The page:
Difference of progressive scan and interlaced scan on video resolution


There are little confusing information about resolution found as 720p, 1080i, 1080p. To be simple told P means Progressive Scan, and “i” means Interlaced scan.

Progressive scan is technology in video resolution to transmit video signal from hardware to the output as full combined frame.

Progressive scanning might require more bandwidth than basic interlaced scanning, but it simplifies the transmission of video by doing away with the need for deinterlacing. It also improves video quality by sending complete frames rather than segmented parts.

One problem that can arise with progressive scanning, however, is that objects moving continuously through the camera scene, such as a car, can appear to flicker. Since each line of the image is scanned every sixtieth of a second, there is a brief gap of time between frames that does not account for objects moving unremittingly. However, modern television and computer screens overcome this problem by using a practice called pull-down sequencing, in which frames are repeated when necessary to ensure a smooth and accurate viewing experience.

There are two main flavors of high definition TV, 1080i (the i is for interlaced) and 720p (p for progressive). 1080i offers the most pixels, with a matrix of 1920×1080 pixels, while 720p has fewer pixels at 1280×720 pixels. However, the difference is made up with the frame rate, which is only 30 frames per second with 1080i, but is double that with 720p, at 60 frames per second. The total pixels displayed per second is actually very similar, with 720p offering 55 million pixels per second, while 1080 is slightly higher at 62 million pixels per second.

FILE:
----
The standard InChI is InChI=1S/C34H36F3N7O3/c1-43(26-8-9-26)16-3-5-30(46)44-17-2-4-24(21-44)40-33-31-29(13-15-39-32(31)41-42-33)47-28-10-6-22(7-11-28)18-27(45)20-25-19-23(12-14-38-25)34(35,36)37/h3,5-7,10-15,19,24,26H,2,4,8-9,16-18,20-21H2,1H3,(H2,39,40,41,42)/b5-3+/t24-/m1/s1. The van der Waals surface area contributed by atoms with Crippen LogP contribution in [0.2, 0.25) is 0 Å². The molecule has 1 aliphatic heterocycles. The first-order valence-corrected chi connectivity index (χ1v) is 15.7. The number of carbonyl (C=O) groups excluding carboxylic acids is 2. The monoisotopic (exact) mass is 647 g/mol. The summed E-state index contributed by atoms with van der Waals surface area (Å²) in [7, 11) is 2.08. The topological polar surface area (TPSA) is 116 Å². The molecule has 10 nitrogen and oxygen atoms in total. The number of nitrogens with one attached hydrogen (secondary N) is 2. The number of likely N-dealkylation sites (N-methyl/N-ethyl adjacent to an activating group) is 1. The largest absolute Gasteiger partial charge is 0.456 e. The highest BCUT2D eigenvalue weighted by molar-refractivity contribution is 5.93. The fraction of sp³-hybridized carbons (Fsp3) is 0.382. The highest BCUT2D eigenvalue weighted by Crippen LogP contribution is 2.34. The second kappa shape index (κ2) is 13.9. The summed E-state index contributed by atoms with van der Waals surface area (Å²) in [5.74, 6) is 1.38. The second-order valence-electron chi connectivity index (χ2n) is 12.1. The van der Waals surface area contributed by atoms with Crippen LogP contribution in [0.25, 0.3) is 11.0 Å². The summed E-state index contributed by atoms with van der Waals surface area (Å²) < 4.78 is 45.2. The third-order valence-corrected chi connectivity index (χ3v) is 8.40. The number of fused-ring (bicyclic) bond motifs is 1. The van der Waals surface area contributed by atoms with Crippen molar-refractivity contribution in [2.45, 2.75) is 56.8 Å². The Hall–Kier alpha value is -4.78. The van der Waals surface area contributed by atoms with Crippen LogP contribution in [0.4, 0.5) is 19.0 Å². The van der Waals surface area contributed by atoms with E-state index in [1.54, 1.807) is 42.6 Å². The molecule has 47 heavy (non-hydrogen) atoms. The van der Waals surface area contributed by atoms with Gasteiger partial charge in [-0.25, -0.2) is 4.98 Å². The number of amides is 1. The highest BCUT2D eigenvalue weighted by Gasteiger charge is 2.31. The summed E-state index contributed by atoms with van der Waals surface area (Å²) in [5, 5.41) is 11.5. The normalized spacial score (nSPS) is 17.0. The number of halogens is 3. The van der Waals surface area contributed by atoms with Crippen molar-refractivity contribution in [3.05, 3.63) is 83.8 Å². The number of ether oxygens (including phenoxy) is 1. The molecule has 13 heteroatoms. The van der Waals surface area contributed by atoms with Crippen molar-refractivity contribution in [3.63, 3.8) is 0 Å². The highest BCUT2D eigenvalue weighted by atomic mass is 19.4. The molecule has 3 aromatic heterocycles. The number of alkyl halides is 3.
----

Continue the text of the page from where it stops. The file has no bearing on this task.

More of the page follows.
What does all that mean? It all depends on the type of TV you watch. 720p is better at showing pictures with plenty of motion, since the higher frame rate helps smooth any quick motion on the screen – this is better for sports or action movies. 1080i offers more detail, which is for movies with lots of images or panoramas.

The best of all is the 1080p option. It offers the best of both world, 60 frames per second at 1920 x 1080 pixels. The toal bandwidth is 124 million pixels per second, double that of 1080i. It can display any HDTV signal without any downconverting. 720p signals are upconverted, while 1080i signals only require some gently “de-interlacing” to work properly. 1080p is the perferred option is possible – its backwards compatible with all old formats, and is ready for upcoming high definition discs.

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